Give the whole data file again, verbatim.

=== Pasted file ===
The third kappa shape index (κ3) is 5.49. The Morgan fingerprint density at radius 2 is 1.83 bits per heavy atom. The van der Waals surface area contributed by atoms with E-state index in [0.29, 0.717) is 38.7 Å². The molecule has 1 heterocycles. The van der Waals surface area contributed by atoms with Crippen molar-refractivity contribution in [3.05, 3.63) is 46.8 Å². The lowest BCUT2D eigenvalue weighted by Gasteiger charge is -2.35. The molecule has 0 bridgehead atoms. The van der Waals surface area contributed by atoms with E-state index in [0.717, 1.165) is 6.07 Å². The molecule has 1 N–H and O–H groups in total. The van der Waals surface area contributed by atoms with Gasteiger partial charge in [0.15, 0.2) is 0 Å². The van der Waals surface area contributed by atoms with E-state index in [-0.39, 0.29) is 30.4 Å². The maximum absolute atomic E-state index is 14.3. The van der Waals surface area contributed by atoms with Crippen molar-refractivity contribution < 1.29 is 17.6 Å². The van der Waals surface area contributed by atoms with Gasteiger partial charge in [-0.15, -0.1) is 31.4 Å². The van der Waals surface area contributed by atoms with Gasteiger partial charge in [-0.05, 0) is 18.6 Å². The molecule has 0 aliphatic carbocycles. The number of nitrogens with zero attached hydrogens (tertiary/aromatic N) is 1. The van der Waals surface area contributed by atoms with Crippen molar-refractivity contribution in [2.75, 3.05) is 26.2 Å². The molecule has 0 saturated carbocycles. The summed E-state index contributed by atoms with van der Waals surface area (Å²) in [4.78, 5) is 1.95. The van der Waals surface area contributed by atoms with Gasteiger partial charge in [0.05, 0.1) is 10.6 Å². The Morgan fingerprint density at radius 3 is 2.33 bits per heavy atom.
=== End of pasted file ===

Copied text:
The third kappa shape index (κ3) is 5.49. The Morgan fingerprint density at radius 2 is 1.83 bits per heavy atom. The van der Waals surface area contributed by atoms with E-state index in [0.29, 0.717) is 38.7 Å². The molecule has 1 heterocycles. The van der Waals surface area contributed by atoms with Crippen molar-refractivity contribution in [3.05, 3.63) is 46.8 Å². The lowest BCUT2D eigenvalue weighted by Gasteiger charge is -2.35. The molecule has 0 bridgehead atoms. The van der Waals surface area contributed by atoms with E-state index in [0.717, 1.165) is 6.07 Å². The molecule has 1 N–H and O–H groups in total. The van der Waals surface area contributed by atoms with Gasteiger partial charge in [0.15, 0.2) is 0 Å². The van der Waals surface area contributed by atoms with E-state index in [-0.39, 0.29) is 30.4 Å². The maximum absolute atomic E-state index is 14.3. The van der Waals surface area contributed by atoms with Crippen molar-refractivity contribution < 1.29 is 17.6 Å². The van der Waals surface area contributed by atoms with Gasteiger partial charge in [-0.15, -0.1) is 31.4 Å². The van der Waals surface area contributed by atoms with Gasteiger partial charge in [-0.05, 0) is 18.6 Å². The molecule has 0 aliphatic carbocycles. The number of nitrogens with zero attached hydrogens (tertiary/aromatic N) is 1. The van der Waals surface area contributed by atoms with Crippen molar-refractivity contribution in [2.75, 3.05) is 26.2 Å². The molecule has 0 saturated carbocycles. The summed E-state index contributed by atoms with van der Waals surface area (Å²) in [4.78, 5) is 1.95. The van der Waals surface area contributed by atoms with Gasteiger partial charge in [0.05, 0.1) is 10.6 Å². The Morgan fingerprint density at radius 3 is 2.33 bits per heavy atom.